Fig 2 shows the average happiness of the climate tweets by day, by week, and by month during the 6 year time span. The average happiness of unfiltered tweets is shown by a dotted red line. Several high and low dates are indicated in the figure. The average happiness of tweets containing the word “climate” is consistently lower than the happiness of the entire set of tweets. Several outlier days, indicated on the figure, do have an average happiness higher than the unfiltered tweets. Upon recovering the actual tweets, we discover that on March 16, 2009, for example, the word “progress” was used 408 times in 479 overall climate tweets. “Progress” has a happiness score of 7.26, which increases the average happiness for that particular day. Increasing the time period for which the average happiness is measured (moving down the panels in Fig 2), the outlier days become less significant, and there are fewer time periods when the climate tweets are happier than the reference tweets. After averaging weekly and monthly happiness scores, we see other significant dates appearing as peaks or troughs in Fig 2. For example, the week of October 28, 2012 appears as one of the saddest weeks for climate discussion on Twitter. This is the week when Hurricane Sandy made landfall on the east coast of the U.S. For the same reason, October 2012 also appears as one of the saddest months for climate discussion.

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Fig 2. Average happiness of tweets containing the word “climate” from September 2008 to July 2014 by day (top), by week (middle), and by month (bottom).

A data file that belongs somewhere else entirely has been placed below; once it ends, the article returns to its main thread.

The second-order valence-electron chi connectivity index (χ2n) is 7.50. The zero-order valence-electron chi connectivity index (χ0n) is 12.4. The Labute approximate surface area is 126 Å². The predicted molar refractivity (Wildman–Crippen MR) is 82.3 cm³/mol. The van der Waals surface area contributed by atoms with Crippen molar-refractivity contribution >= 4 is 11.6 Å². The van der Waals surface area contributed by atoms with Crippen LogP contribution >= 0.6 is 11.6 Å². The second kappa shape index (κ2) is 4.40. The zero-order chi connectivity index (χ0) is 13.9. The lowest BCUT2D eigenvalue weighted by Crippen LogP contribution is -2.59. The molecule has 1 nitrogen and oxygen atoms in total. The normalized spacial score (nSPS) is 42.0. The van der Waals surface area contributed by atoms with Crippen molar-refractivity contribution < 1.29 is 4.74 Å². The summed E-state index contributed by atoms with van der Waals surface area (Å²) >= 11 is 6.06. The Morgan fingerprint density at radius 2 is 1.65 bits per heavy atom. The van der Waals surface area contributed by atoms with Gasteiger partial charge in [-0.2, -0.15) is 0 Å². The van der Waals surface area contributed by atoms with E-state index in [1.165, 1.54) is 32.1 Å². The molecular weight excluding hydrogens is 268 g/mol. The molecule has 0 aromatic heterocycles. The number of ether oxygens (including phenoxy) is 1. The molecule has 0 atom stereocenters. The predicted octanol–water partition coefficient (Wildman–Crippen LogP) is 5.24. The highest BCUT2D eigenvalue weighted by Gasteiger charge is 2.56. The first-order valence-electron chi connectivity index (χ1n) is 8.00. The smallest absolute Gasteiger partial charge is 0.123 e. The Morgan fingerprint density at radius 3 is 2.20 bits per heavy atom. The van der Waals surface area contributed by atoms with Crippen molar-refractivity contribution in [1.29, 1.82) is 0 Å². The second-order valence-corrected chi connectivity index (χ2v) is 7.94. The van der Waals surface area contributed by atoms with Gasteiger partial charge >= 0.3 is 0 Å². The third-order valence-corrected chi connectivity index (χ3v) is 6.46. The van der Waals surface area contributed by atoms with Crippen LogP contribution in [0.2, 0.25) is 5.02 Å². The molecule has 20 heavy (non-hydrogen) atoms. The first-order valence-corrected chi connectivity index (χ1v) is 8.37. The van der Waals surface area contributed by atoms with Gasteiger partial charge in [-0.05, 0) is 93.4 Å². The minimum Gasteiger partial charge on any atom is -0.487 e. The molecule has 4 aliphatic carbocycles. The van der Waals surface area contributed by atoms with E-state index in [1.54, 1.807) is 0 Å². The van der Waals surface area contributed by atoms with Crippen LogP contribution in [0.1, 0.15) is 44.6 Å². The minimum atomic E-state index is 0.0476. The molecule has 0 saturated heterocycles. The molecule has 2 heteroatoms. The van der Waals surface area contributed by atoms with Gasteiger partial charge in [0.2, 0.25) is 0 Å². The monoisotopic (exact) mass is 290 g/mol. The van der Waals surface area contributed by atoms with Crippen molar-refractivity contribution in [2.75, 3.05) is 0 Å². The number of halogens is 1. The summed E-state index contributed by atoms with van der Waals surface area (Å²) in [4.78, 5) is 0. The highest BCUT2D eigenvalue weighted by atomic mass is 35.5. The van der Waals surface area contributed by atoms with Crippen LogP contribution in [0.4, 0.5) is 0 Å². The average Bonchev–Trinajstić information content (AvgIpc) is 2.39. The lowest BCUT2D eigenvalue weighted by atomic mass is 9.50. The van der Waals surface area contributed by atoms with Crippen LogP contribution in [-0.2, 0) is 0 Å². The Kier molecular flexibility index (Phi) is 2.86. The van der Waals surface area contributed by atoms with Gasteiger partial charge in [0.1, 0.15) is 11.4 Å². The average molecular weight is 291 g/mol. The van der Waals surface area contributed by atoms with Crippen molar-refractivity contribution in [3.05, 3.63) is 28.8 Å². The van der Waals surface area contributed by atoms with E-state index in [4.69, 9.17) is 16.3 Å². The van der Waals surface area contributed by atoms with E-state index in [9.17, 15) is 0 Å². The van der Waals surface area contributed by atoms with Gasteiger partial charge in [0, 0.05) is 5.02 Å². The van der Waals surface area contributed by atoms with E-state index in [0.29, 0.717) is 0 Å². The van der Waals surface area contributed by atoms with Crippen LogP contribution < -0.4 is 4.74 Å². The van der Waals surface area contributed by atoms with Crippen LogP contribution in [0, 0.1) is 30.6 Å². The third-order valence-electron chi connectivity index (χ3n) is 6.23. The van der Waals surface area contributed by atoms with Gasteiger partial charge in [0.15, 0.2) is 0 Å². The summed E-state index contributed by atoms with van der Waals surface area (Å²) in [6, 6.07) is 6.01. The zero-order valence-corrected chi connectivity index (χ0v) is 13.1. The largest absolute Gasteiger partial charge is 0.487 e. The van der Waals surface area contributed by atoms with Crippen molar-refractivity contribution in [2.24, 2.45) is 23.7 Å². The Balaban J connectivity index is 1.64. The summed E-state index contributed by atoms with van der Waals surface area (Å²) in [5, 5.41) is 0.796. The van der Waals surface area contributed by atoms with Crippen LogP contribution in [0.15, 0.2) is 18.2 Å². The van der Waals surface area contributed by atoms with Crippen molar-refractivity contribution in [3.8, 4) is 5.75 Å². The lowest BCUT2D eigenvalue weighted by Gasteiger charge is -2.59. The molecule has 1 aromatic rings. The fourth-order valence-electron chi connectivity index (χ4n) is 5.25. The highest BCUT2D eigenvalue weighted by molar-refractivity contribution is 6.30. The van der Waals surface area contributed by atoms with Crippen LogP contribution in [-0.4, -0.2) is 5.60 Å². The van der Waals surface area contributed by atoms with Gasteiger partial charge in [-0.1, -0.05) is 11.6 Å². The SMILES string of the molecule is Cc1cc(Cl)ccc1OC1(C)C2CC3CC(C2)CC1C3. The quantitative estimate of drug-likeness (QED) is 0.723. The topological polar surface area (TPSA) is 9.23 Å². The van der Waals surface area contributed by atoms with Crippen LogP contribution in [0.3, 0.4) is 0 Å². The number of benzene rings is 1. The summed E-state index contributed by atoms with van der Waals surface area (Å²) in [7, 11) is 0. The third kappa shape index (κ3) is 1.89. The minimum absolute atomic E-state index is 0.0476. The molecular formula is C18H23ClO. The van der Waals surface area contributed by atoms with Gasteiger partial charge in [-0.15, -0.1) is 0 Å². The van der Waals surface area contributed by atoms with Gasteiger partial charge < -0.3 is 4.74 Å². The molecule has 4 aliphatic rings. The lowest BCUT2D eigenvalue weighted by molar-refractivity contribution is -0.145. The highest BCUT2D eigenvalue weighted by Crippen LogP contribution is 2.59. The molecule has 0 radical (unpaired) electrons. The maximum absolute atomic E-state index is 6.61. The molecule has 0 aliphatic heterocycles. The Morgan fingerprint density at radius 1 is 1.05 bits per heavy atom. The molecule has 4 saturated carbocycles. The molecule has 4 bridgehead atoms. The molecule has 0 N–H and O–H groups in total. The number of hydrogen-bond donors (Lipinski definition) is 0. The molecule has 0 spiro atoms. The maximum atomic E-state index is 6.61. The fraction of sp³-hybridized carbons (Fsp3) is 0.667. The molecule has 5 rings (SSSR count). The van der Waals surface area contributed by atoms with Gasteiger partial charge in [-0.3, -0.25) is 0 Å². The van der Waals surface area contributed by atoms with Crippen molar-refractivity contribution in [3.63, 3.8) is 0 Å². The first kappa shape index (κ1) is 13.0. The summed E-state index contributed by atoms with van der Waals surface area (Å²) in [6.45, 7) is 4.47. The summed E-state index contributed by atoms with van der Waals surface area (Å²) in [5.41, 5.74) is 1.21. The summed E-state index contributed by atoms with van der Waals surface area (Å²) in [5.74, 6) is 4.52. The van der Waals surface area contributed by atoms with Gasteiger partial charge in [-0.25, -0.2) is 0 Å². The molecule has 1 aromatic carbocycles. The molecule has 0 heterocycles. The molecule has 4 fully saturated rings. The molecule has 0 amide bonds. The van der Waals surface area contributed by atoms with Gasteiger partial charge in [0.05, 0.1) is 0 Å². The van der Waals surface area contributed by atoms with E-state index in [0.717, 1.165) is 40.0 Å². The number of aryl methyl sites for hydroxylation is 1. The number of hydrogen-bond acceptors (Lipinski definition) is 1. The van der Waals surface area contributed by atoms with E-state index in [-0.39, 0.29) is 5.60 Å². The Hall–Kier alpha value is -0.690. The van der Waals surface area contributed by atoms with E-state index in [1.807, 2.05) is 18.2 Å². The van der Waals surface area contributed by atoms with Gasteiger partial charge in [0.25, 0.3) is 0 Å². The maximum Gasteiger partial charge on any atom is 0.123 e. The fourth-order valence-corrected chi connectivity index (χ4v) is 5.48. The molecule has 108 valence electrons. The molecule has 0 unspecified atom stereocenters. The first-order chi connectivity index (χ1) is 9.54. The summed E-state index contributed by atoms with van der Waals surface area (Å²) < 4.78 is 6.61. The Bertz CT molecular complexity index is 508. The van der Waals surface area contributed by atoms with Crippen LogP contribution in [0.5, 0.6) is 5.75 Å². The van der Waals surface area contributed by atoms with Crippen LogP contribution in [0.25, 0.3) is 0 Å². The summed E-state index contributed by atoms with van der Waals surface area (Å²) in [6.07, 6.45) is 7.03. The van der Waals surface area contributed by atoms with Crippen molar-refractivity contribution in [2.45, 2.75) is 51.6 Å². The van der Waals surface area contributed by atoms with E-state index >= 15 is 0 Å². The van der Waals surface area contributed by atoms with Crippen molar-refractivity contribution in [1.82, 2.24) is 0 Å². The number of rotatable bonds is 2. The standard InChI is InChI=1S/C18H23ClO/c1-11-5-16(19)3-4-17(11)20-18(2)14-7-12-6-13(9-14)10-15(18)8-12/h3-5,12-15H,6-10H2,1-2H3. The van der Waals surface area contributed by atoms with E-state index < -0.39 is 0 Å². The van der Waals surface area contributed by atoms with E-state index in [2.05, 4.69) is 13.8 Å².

The average happiness of all tweets during the same time period is shown with a dotted red line. Several of the happiest and saddest dates are indicated on each plot, and are explored in subsequent figures.

https://doi.org/10.1371/journal.pone.0136092.g002

The word shift graph in Fig 3 shows which words contributed most to the shift in happiness between climate tweets and unfiltered tweets. The total average happiness of the reference text (unfiltered tweets) is 5.99 while the total average happiness of the comparison text (climate tweets) is 5.84. This change in happiness is due to the fact that many positively rated words are used less and many negatively rated words are used more when discussing the climate.

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Fig 3. A word shift graph comparing the happiness of tweets containing the word “climate” to unfiltered tweets.

The reference text is roughly 100 billion tweets from September 2008 to July 2014. The comparison text is tweets containing the word “climate” from September 2008 to July 2014. A yellow bar indicates a word with an above average happiness score. A purple bar indicates a word with below average happiness score. A down arrow indicates that this word is used less within tweets containing the word “climate”. An up arrow indicates that this word is used more within tweets containing the word “climate”. Words on the left side of the graph are contributing to making the comparison text (climate tweets) less happy. Words on the right side of the graph are contributing to making the comparison text more happy. The small plot in the lower left corner shows how the individual words contribute to the total shift in happiness. The gray squares in the lower right corner compare the sizes of the two texts, roughly 107 vs 1012 words. The circles in the lower right corner indicate how many happy words were used more or less and how many sad words were used more or less in the comparison text.